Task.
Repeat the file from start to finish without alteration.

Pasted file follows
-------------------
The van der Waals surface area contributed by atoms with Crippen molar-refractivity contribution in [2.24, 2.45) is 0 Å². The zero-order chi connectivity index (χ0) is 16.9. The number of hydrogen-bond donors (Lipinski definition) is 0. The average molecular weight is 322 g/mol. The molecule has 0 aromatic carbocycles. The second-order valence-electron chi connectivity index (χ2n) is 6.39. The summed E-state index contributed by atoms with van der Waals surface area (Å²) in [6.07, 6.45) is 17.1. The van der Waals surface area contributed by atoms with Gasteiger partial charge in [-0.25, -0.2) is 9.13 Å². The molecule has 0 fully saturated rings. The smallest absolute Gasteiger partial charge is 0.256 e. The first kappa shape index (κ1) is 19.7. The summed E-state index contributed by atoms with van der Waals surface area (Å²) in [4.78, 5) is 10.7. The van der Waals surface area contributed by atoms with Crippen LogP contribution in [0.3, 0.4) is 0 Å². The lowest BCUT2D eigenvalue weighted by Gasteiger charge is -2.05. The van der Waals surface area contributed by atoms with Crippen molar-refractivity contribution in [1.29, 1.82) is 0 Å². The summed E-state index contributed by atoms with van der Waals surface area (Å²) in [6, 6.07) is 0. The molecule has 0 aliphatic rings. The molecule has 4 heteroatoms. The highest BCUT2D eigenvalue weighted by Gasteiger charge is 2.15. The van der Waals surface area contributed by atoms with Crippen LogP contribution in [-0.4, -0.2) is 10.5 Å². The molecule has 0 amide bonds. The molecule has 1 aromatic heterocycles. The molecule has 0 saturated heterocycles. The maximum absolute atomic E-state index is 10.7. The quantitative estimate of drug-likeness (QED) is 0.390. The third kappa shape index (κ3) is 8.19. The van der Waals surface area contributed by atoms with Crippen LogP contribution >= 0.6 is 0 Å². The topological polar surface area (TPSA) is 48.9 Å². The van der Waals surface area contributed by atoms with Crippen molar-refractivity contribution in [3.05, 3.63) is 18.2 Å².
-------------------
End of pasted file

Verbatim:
The van der Waals surface area contributed by atoms with Crippen molar-refractivity contribution in [2.24, 2.45) is 0 Å². The zero-order chi connectivity index (χ0) is 16.9. The number of hydrogen-bond donors (Lipinski definition) is 0. The average molecular weight is 322 g/mol. The molecule has 0 aromatic carbocycles. The second-order valence-electron chi connectivity index (χ2n) is 6.39. The summed E-state index contributed by atoms with van der Waals surface area (Å²) in [6.07, 6.45) is 17.1. The van der Waals surface area contributed by atoms with Gasteiger partial charge in [-0.25, -0.2) is 9.13 Å². The molecule has 0 fully saturated rings. The smallest absolute Gasteiger partial charge is 0.256 e. The first kappa shape index (κ1) is 19.7. The summed E-state index contributed by atoms with van der Waals surface area (Å²) in [4.78, 5) is 10.7. The van der Waals surface area contributed by atoms with Crippen LogP contribution in [0.3, 0.4) is 0 Å². The lowest BCUT2D eigenvalue weighted by Gasteiger charge is -2.05. The van der Waals surface area contributed by atoms with Crippen molar-refractivity contribution in [1.29, 1.82) is 0 Å². The summed E-state index contributed by atoms with van der Waals surface area (Å²) in [6, 6.07) is 0. The molecule has 0 aliphatic rings. The molecule has 4 heteroatoms. The highest BCUT2D eigenvalue weighted by Gasteiger charge is 2.15. The van der Waals surface area contributed by atoms with Crippen LogP contribution in [-0.4, -0.2) is 10.5 Å². The molecule has 0 amide bonds. The molecule has 1 aromatic heterocycles. The molecule has 0 saturated heterocycles. The maximum absolute atomic E-state index is 10.7. The quantitative estimate of drug-likeness (QED) is 0.390. The third kappa shape index (κ3) is 8.19. The van der Waals surface area contributed by atoms with Crippen LogP contribution >= 0.6 is 0 Å². The topological polar surface area (TPSA) is 48.9 Å². The van der Waals surface area contributed by atoms with Crippen molar-refractivity contribution in [3.05, 3.63) is 18.2 Å².